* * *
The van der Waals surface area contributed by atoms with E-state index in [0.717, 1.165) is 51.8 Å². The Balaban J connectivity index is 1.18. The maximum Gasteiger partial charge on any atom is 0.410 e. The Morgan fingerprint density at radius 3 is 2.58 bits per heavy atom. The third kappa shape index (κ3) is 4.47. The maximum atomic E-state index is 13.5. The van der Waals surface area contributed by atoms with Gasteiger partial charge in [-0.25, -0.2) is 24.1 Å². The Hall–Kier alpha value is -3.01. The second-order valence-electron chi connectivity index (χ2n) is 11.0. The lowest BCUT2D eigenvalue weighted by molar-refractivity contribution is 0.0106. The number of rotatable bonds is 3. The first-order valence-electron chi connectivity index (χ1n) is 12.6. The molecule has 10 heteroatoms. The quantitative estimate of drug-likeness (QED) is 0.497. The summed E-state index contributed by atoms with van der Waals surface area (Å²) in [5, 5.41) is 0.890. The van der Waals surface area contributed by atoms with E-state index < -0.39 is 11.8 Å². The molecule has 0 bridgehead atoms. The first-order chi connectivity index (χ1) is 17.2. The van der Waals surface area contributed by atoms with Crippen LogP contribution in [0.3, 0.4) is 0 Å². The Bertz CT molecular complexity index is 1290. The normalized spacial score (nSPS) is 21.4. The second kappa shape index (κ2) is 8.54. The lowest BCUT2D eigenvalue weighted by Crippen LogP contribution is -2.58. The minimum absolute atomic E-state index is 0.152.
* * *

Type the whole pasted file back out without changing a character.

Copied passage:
The van der Waals surface area contributed by atoms with E-state index in [0.717, 1.165) is 51.8 Å². The Balaban J connectivity index is 1.18. The maximum Gasteiger partial charge on any atom is 0.410 e. The Morgan fingerprint density at radius 3 is 2.58 bits per heavy atom. The third kappa shape index (κ3) is 4.47. The maximum atomic E-state index is 13.5. The van der Waals surface area contributed by atoms with Gasteiger partial charge in [-0.25, -0.2) is 24.1 Å². The Hall–Kier alpha value is -3.01. The second-order valence-electron chi connectivity index (χ2n) is 11.0. The lowest BCUT2D eigenvalue weighted by molar-refractivity contribution is 0.0106. The number of rotatable bonds is 3. The first-order valence-electron chi connectivity index (χ1n) is 12.6. The molecule has 10 heteroatoms. The quantitative estimate of drug-likeness (QED) is 0.497. The summed E-state index contributed by atoms with van der Waals surface area (Å²) in [5, 5.41) is 0.890. The van der Waals surface area contributed by atoms with E-state index < -0.39 is 11.8 Å². The molecule has 0 bridgehead atoms. The first-order chi connectivity index (χ1) is 17.2. The van der Waals surface area contributed by atoms with Crippen LogP contribution in [0.3, 0.4) is 0 Å². The Bertz CT molecular complexity index is 1290. The normalized spacial score (nSPS) is 21.4. The second kappa shape index (κ2) is 8.54. The lowest BCUT2D eigenvalue weighted by Crippen LogP contribution is -2.58. The minimum absolute atomic E-state index is 0.152.